Lingle leads team to help unemployed prepare
A team of officials from various state agencies is headed to Molokai tomorrow to address the concerns of the roughly 120 employees at Molokai Ranch who are expected to lose their jobs when the property closes its operations by the end of the month.
The response team will help with workers' questions on future employment, homestead leases, health insurance and other issues, Gov. Linda Lingle said yesterday.
The Department of Labor and Industrial Relations' Rapid Response Team and Department of Human Services officials will meet with Molokai Ranch employees tomorrow at 10 a.m. and 1 p.m. at the Maunaloa Tri-Plex theater to provide information on unemployment insurance, job training and placement and medical benefits.
"We'll be over there on Thursday with a lot of state resources to try to help people through this tough time," Lingle told reporters yesterday.
"Everything that we're sending over to Molokai is not about what's going to happen in five years or one year, but what's going to happen at the end of 60 days to these people."
The team headed to Molokai includes staff from the Human Services, Health and Labor departments as well as the Department of Hawaiian Home Lands.
Preliminary counts show about 30 employees are homesteaders or their relatives are, Lingle said.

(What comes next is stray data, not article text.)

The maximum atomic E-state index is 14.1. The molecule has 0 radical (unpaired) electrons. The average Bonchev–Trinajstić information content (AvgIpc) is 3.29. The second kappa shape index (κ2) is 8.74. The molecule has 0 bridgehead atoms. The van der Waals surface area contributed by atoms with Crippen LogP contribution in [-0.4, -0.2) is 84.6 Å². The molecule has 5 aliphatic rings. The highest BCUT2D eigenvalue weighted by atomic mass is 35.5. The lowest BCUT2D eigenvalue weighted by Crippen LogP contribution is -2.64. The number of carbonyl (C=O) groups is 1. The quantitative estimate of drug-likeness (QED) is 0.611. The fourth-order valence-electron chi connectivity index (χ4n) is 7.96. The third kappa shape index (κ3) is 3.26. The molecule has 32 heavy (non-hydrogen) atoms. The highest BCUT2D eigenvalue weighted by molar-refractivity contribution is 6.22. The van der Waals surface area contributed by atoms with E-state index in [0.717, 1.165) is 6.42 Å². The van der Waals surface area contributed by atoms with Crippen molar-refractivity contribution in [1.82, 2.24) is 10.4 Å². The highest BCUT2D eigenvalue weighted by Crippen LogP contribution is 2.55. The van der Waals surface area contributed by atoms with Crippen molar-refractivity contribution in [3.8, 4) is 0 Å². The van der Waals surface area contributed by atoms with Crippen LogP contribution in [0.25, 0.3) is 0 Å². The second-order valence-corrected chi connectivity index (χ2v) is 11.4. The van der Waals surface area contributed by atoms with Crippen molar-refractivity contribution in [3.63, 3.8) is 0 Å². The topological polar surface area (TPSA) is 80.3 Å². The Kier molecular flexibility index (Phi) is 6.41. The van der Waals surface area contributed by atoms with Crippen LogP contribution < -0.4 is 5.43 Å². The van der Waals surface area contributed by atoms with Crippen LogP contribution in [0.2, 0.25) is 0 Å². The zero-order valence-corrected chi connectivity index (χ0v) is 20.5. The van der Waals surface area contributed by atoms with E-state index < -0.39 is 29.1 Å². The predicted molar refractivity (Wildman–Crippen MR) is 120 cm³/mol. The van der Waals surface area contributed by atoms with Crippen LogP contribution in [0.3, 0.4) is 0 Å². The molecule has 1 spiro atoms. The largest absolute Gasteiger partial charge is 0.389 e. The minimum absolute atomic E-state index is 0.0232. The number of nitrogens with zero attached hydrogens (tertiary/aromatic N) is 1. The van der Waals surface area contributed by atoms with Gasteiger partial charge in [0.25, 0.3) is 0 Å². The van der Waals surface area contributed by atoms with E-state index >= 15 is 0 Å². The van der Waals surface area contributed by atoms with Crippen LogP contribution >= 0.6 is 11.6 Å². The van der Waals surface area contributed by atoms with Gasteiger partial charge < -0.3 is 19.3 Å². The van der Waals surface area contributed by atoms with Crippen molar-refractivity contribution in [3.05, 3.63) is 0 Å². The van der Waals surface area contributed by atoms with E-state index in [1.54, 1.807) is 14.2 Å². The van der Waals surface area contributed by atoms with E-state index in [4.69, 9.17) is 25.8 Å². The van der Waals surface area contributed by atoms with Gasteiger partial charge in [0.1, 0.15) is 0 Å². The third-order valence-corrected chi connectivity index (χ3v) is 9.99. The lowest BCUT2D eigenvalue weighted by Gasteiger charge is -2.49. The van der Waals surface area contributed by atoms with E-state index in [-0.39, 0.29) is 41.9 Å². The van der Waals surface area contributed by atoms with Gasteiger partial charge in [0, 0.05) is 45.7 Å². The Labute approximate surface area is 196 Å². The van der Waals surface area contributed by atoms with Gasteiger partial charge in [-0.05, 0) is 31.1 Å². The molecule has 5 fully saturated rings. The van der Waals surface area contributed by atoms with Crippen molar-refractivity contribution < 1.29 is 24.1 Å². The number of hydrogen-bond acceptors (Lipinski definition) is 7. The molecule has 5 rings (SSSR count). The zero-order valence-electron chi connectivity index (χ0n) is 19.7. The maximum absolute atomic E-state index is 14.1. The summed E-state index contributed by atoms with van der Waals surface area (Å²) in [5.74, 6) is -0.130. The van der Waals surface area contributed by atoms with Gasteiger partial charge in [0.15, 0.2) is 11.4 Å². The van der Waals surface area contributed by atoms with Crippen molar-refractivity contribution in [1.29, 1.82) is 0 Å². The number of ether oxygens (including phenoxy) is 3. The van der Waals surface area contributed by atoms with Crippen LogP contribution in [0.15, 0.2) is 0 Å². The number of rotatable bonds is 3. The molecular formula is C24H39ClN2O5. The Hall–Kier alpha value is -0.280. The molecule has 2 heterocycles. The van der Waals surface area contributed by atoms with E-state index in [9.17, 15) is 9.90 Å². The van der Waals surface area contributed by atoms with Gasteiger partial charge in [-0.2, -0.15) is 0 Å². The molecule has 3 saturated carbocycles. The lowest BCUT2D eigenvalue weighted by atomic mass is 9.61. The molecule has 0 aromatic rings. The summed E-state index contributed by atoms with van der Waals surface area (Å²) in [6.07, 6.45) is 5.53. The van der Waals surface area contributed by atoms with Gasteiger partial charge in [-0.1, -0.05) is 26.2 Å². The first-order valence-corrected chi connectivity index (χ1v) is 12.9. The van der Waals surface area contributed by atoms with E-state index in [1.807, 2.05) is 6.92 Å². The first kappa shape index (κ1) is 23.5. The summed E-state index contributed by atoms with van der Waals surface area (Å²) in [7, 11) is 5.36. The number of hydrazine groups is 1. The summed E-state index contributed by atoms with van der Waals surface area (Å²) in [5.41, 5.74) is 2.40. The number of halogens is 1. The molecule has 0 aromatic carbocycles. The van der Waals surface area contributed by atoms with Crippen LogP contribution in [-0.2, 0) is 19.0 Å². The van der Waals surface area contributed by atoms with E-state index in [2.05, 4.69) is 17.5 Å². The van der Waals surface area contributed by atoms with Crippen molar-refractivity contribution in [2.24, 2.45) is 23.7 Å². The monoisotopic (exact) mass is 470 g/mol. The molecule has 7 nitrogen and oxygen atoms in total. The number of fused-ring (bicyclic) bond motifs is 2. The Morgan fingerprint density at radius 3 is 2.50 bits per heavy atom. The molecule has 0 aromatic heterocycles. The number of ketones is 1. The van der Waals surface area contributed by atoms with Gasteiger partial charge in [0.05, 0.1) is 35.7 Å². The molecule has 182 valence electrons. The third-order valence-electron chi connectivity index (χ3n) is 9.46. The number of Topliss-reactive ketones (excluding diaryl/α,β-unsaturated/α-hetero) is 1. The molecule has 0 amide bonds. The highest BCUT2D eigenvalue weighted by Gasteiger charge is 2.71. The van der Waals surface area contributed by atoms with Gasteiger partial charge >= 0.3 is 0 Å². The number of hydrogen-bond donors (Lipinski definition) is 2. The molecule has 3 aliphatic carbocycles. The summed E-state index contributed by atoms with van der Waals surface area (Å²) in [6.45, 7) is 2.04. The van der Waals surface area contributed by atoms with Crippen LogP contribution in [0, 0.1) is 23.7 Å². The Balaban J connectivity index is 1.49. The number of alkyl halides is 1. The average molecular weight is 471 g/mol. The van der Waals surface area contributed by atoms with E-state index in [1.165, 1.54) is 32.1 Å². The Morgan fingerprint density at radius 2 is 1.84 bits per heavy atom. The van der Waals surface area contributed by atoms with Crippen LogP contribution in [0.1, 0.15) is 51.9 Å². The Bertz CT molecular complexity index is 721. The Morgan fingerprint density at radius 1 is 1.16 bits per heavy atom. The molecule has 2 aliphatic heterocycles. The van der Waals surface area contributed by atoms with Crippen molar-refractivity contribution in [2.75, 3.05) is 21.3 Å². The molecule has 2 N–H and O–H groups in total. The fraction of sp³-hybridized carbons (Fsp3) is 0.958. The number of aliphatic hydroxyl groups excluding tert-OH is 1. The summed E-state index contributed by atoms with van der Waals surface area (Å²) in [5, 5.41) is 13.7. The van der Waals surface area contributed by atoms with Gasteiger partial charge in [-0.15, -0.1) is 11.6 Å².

"We want to make certain that nobody loses their home through this process," she said.
The state Department of Labor and Industrial Relations also is reviewing its lists of vacancies on Molokai and the rest of Maui County, and will determine if Molokai Ranch employees are eligible to be hired for those positions, she said.
Another concern is the operation of the Molokai Irrigation System, operated by Molokai Ranch. Lingle said the owners were meeting with the Public Utilities Commission this week because the water system is considered a public utility.
She noted that Molokai Ranch pays an annual amount into a fund for the irrigation system that subsidizes homesteaders' water rates.
"With them declaring that they're walking away -- whether they continue to pay that or not -- the impact on the homesteaders water rate is an issue for us," Lingle said.
Molokai Ranch owner Molokai Properties, a subsidiary of Singapore-based GuocoLeisure Ltd., announced the planned closure on Monday, citing financial difficulty. Owners blamed the lost revenue on community opposition to its proposed luxury development at Laau Point.
Lingle said she had not yet had a chance to talk with the owners about their decision.
Some community members said they felt the move was aimed at pressuring residents and state officials into supporting the development plans.
Lingle said she is convening a special task force to study the broader impact of the closure and the factors that led to the decision.